19 Then said Hezekiah unto Isaiah, Good 'is the word of the LORD which thou hast spoken. And he said, *Is it not good, if peace and truth be in my days?

17 Behold, the days come, that all that is in thine house, and that which thy fathers have laid up in store unto this day, shall be carried into Babylon: nothing shall be left, saith the LORD.

18 And of thy sons that shall issue from thee, which shall take

they shall be eunuchs in the palace of the king of Mbegan to reign, and reigned fifty and five

twelve old when he

And his mother's name was

p ver. 13. 9 Lev. 26, 19. c. 24. 13. 25. 13. Jer. 27. 21, 52. 17. r c. 24. 12. 2 Chr. 33. 11. Dan. 1. 3. Job 1. 21.

20 And the rest of the acts of Hezekiah, and all his might, and how he made a pool," and a conduit, and brought water into the city, are they not written in the book of the chronicles of the kings of Judah?

21 And Hezekiah slept with his fathers: and Manasseh his son reigned in his stead.

prayers, and for whose protection, Heaven had given that fatal blow to the king of Assyria. He found himself obliged to Hezekiah, and his God, for the weakening of the Assyrian forces, and had reason to think he could not have a more powerful and valuable ally, than one that had so good an interest in the upper world. He therefore made his court to him with all possible respect, by ambassadors, letters, and a present.

II. The kind entertainment Hezekiah gave to these ambassadors, v. 13. It was his duty to be civil to them, and receive them with the respect due to ambassadors; but he exceeded, and did it to a fault. 1. He was too fond of them. He hearkened unto them. Though they were idolaters, yet he became intimate with them, was forward to come into a confederacy with the king their master, and granted them all they came for. He was more open and free than he should have been, and stood not so much upon his guard. What reason had he that was in covenant with God, so eagerly to catch at an alliance with a heathen prince, or to value himself at all upon his respectful notice? What honour could this embassy add to one whom God had so highly favoured, that he should please himself so much with it? 2. He was too fond of showing them his palace, his treasures, and his magazines, that they might see, and might report to their master, what a great king he was, and how well worthy of the honour their master did him. It is not said that he showed them the temple, the book of the law, and the manner of his worship, that he might proselyte them to the true religion, which he had now a fair opportunity of doing; but, in compliment to them, lest that should affront them, he waived that, and showed them the rich furniture of his closet, that house of his precious things, the wealth he had heaped up since the king of Assyria had emptied his coffers, his silver, and gold, and spices. All the valuable things he had, he showed them, either himself or by his officers. And what harm was there in this? What is more commonly, and (as we think) more innocently, done, than to show strangers the riches and rarities of a country? To show our friends our houses and their furniture, our gardens, stables, and libraries? But if we do this in the pride of our hearts, as Hezekiah did, to gain applause from men, and not giving praise to God, it turns into sin to us, as it did to him.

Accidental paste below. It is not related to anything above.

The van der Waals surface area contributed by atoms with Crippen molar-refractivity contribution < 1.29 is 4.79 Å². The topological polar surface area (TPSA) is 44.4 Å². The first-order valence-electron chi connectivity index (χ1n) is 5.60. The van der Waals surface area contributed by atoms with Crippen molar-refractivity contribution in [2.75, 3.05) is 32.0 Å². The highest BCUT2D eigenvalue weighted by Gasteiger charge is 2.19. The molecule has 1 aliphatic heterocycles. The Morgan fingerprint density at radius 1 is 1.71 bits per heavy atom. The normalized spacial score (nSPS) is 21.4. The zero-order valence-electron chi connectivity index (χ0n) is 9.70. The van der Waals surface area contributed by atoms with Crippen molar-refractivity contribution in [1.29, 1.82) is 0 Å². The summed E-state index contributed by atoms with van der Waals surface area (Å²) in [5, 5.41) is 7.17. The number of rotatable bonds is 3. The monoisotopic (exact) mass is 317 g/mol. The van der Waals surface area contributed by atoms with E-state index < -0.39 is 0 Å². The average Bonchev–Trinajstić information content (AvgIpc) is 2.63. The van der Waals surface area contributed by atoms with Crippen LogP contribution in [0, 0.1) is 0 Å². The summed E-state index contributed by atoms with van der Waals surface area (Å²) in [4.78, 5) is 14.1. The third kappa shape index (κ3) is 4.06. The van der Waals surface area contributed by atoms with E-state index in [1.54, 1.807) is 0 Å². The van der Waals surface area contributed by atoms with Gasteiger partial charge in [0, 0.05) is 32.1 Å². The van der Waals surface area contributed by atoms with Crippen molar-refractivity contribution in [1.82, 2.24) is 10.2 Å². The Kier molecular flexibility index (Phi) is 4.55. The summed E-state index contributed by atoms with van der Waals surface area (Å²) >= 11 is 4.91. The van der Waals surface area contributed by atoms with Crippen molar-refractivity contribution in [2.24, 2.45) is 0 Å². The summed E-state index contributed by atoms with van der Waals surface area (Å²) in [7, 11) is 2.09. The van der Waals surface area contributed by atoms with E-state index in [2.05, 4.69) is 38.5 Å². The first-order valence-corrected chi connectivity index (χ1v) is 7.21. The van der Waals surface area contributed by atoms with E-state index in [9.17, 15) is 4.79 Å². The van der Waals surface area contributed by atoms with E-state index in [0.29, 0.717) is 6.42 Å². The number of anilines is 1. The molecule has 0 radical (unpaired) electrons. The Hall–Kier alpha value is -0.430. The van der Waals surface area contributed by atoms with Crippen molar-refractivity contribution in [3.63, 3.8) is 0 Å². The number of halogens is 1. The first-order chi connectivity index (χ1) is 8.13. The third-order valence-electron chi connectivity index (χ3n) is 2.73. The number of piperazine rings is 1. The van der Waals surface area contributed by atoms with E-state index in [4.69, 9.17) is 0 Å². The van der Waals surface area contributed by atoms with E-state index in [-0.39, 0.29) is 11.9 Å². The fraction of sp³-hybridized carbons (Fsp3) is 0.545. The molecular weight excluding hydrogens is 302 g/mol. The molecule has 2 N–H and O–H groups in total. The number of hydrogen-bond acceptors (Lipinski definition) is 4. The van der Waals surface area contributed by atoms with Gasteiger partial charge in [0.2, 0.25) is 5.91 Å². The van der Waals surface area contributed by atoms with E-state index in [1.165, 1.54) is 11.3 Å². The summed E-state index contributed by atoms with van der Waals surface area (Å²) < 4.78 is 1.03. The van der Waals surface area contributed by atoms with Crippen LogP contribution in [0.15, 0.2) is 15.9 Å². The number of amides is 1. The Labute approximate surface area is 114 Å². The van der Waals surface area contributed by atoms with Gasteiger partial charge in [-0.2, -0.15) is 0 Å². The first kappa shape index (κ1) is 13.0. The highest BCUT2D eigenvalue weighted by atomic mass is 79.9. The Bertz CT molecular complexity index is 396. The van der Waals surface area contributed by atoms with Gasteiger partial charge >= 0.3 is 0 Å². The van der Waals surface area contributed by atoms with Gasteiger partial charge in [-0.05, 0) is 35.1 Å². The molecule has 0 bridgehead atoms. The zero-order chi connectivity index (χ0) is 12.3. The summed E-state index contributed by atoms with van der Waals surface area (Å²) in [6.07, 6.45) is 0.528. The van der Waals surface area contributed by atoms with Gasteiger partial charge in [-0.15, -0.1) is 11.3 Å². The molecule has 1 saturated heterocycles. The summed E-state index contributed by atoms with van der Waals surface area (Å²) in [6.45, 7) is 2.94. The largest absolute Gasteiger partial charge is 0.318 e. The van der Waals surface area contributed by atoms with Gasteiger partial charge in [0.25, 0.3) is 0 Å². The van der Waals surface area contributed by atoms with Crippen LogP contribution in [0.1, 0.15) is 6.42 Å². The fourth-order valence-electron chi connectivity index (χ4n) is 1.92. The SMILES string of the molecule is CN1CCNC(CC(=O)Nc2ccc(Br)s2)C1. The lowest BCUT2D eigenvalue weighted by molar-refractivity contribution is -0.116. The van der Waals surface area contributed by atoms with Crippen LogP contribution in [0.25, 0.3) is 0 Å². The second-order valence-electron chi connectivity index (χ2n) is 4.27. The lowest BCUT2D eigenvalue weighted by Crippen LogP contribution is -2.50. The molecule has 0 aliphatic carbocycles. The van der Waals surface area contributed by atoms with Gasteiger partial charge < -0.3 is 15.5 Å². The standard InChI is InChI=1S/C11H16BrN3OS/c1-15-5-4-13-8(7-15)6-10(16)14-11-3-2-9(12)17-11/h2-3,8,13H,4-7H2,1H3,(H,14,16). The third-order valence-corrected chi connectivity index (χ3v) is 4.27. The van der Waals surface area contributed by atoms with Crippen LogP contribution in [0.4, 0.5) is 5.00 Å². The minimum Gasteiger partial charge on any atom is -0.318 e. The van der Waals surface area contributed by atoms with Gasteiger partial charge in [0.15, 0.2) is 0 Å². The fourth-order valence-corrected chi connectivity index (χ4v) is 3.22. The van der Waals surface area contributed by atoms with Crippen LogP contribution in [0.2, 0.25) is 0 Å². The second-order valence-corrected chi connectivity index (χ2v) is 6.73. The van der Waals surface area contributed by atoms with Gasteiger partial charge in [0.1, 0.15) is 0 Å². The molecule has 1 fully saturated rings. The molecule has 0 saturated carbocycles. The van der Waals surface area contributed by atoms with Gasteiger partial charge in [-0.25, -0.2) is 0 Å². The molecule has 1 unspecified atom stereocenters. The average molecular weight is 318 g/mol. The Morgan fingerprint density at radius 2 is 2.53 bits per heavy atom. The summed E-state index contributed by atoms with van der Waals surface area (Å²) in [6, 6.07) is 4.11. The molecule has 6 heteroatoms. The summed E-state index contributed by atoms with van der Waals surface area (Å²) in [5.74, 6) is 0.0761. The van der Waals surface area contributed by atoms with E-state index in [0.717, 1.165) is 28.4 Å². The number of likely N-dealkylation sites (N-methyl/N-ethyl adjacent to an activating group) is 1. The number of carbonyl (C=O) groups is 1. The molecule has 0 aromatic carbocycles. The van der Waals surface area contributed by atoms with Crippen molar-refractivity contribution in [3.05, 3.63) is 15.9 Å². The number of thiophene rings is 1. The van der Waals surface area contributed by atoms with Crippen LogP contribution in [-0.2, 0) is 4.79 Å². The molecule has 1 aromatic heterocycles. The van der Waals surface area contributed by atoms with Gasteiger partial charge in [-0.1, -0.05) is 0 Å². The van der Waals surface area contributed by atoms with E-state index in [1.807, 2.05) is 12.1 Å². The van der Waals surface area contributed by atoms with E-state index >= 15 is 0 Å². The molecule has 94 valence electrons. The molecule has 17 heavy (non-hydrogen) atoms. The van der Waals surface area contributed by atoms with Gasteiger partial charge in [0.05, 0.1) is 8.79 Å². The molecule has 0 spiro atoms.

III. The examination of Hezekiah concerning this matter, v. 14, 15. Isaiah, who had often been his comforter, is now his reprover. The blessed Spirit is both, John 16. 7, 8. Ministers must be both, as there is occasion. Isaiah spake in God's name, and therefore called him to account as one having authority: "Who are these? Whence come they? What is their business? What have they seen?" Hezekiah not only submitted to the examination, (did not ask him, "Why should you concern yourself, and question me about this affair?") but made an ingenuous confession, There is nothing among my treasures that I have not showed them. Why then did he not bring them to Isaiah, and show him to them, who was, without doubt, the best treasure he had in his dominions, and who, by his prayers and prophecies, had been instrumental in all those wonders, which these ambassadors came to inquire into? I hope Hezekiah had the same value for Isaiah now, that he had in his distress; but it had become him to show it, by bringing these ambassadors to him in the first place, which might have prevented the false step he took.

IV. The sentence passed upon him for his pride and vanity, and the too great relish he had of the things of the world, after that intimate acquaintance he had so lately been admitted into with divine things. The sentence is, (v. 17, 18,) 1. That the treasures he was so proud of, should hereafter become a prey, and his family should be robbed of them all. It is just with God, to take that from us, which we make the matter of our pride, and in which we put our confidence. 2. That the king of Babylon, he was so fond of an alliance with, should be the enemy that should make a prey of them. Not that it was for